“They’re still in business,” Adams said. “They are just winding down, in a pretty orderly fashion. They had sold or had given back all the properties that they own. They have a couple of properties that are under contract. They’re down to three properties.”

The sale of Scottish Rite for $2.1 million would probably help make the winding down process easier if it weren’t tied up in this lawsuit.

Williams, Community Center’s attorney, said there is currently no scheduled hearing on the purchase option. He didn’t rule out the possibility of seeking a temporary restraining order to block Progressive Decatur’s sale of the property.

“The Community Center of South Decatur will do whatever it needs to do,” Williams said.

And we’ll need to stop the story right there, for now. we have several more questions that deserve a response and more trails to follow.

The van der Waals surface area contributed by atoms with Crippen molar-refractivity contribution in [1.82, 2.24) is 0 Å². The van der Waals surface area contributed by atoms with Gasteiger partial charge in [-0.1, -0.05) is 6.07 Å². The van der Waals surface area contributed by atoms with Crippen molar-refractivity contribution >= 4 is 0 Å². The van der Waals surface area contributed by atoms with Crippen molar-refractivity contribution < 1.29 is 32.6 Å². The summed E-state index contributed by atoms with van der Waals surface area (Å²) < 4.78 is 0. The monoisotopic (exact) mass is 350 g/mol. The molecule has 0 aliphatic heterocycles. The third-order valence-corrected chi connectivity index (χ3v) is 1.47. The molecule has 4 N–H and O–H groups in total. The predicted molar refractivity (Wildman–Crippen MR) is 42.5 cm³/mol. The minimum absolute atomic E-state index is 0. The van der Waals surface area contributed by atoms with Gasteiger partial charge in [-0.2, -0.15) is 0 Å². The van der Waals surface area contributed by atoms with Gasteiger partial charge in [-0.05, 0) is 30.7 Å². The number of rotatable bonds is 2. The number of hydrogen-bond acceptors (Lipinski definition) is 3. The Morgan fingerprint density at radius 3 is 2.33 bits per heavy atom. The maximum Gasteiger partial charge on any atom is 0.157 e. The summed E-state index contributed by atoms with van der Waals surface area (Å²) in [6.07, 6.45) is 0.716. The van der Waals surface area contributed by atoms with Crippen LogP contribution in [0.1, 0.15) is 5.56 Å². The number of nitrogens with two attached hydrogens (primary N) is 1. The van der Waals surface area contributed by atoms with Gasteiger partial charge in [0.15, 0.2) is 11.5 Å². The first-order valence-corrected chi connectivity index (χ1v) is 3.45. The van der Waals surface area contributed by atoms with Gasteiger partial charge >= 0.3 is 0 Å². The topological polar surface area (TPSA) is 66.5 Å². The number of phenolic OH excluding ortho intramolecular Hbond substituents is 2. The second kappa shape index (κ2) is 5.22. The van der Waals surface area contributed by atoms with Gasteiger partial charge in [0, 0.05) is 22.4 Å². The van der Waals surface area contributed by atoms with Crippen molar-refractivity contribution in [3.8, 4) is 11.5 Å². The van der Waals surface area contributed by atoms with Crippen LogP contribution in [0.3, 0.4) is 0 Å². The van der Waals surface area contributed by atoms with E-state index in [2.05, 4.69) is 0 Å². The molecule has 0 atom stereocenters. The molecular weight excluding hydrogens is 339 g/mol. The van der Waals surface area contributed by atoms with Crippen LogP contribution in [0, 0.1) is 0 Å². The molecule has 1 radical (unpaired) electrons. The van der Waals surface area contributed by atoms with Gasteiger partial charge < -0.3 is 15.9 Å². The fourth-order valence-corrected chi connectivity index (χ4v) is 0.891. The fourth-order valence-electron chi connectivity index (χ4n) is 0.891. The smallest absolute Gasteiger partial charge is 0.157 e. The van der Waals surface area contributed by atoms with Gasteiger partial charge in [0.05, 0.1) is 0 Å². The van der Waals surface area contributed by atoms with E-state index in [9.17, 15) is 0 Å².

But, the short story is, that’s why McGowan’s closed.

Editor’s note:

This story was updated from its original version to clarify the source of the claims outlined in the lawsuit. 

By the way, this story was a pain in the damn ass to report. It required calling numerous people, scouring records and several pots of coffee. Do you like having this kind of journalism in your community? I can’t keep doing it without your support. There’s a donation button in the bottom right hand side of the screen. Any amount you give will go toward paying writers who can provide the kind of journalism this community needs and deserves. As you can see, a lot of things fly under the radar around here.